Qatar remains under pressure for failing to take urgent and decisive action to prevent death, injury and forced labour affecting thousands of people travelling to the country to work on the infrastructure crucial to deliver the 2022 World Cup.
After years of campaigning by trade unions and other human rights organisations, over the winter Qatar brought in a new labour law which it claimed would abolish the restrictive kafala law – kafala, or sponsorship, is the system blamed for the appalling lack of rights enjoyed by migrant workers in the country, as it gave their bosses so much power over them that it was ownership in all but name.
Sadly, so far the new law appears to do little to protect workers.
Qatar fails first test
Amnesty International denounced the new law as doing nothing more that “scratch the surface” of the country’s labour problems. The ITUC called them “new labels on old laws”. At the heart of the problems lay the fact that employers could still prevent workers changing jobs for up to five years, and that it still gave them the power to block their employees’ departure from Qatar.
The slow-moving but authoritative International Labour Organisation, the UN agency dedicated to setting international labour standards and reviewing countries’ efforts to implement them, were equally unimpressed. Having given Qatar until this March to take serious steps to eliminate the forced labour made possible by kafala, its only concession to Law 21 was to give the Qataris more time to prove themselves. In short, the ILO is not yet satisfied that Qatar has done what it promised.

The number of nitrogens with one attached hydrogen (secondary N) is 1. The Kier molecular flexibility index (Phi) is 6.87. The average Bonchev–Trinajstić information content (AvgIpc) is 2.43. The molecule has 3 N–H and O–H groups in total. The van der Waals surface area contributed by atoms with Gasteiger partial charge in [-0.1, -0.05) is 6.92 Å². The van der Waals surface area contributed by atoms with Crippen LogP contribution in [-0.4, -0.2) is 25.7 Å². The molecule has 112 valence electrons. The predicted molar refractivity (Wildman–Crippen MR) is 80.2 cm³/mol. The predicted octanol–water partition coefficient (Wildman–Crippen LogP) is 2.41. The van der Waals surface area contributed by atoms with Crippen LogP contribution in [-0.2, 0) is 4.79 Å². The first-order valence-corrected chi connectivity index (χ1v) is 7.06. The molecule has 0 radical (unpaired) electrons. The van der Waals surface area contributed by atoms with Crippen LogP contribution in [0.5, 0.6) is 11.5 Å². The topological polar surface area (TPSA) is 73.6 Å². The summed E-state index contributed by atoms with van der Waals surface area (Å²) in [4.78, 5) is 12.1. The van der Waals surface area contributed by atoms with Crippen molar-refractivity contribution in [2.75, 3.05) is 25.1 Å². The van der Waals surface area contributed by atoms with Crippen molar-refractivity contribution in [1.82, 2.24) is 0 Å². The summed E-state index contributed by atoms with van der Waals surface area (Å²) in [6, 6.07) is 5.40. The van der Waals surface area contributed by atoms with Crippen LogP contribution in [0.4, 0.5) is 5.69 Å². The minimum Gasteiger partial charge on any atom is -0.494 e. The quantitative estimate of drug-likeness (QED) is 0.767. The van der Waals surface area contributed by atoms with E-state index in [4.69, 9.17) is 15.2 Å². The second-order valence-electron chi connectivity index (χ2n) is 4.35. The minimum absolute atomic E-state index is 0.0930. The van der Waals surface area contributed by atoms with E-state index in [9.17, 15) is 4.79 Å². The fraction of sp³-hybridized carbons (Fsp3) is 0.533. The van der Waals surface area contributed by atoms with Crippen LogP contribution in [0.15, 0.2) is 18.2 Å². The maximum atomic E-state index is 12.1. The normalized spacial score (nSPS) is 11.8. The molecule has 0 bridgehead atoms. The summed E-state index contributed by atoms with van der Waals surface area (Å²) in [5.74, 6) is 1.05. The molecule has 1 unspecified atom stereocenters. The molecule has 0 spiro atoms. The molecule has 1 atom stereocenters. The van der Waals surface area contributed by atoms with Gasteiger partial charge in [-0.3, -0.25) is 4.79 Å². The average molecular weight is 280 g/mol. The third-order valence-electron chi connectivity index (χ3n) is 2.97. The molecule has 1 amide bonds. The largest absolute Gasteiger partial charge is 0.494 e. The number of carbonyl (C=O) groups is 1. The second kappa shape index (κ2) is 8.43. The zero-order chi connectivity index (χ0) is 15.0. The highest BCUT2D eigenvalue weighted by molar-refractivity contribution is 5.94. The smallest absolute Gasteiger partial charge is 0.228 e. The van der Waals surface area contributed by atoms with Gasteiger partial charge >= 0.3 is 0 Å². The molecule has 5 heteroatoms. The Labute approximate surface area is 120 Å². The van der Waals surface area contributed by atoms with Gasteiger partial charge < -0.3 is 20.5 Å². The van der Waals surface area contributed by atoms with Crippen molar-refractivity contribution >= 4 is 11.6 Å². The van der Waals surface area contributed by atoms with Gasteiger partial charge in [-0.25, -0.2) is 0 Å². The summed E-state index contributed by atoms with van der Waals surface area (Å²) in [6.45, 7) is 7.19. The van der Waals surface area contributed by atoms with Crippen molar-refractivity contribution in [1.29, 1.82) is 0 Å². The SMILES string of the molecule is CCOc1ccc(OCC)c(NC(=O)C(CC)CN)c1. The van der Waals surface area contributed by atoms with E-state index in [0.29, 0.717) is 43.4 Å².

Focus on the Few
The best news of recent months was that the international construction union, BWI, had negotiated access to official world cup projects to assess health and safety, as well as judging the effectiveness of worker committees set up by Qatar to give workers on these projects the opportunity to raise concerns.
Meanwhile, an independent consultancy employed by Qatar World Cup “supreme committee” found some progress on these projects but also a raft of abuses that right required urgent attention, with workers on 18-hour days and others working five months without a single day off. This is despite the fact that world cup projects are supposed to be governed by a much higher standard of labour conditions (the workers’ welfare standard) than general construction in Qatar.
Although Impactt’s investigation and advice on fixing problems will hopefully mean the issues are addressed, it is sobering to note that the deal with the BWI and the Impactt monitoring cover less than 1% of all foreign workers in Qatar, hundreds of thousands of whom are building projects vital for the world cup.
Where is FIFA?
Meanwhile FIFA, who sparked this crisis when they neglected to consider basic human rights when awarding the 2022 World Cup to Qatar, convened its independent Human Rights Advisory Board for the first time in March, and included detailed discussions on the potential for human rights clauses in the bidding process for the 2026 World Cup. In a bland and carefully worded statement, the committee notes that it was “essential to address the many critical issues that need further attention and effort,” while also welcoming “examples of positive action that FIFA is taking.”
FIFA have their annual Congress coming up in May, with new opportunities to press them over what they are doing to stop the human rights disaster for the 2022 tournament.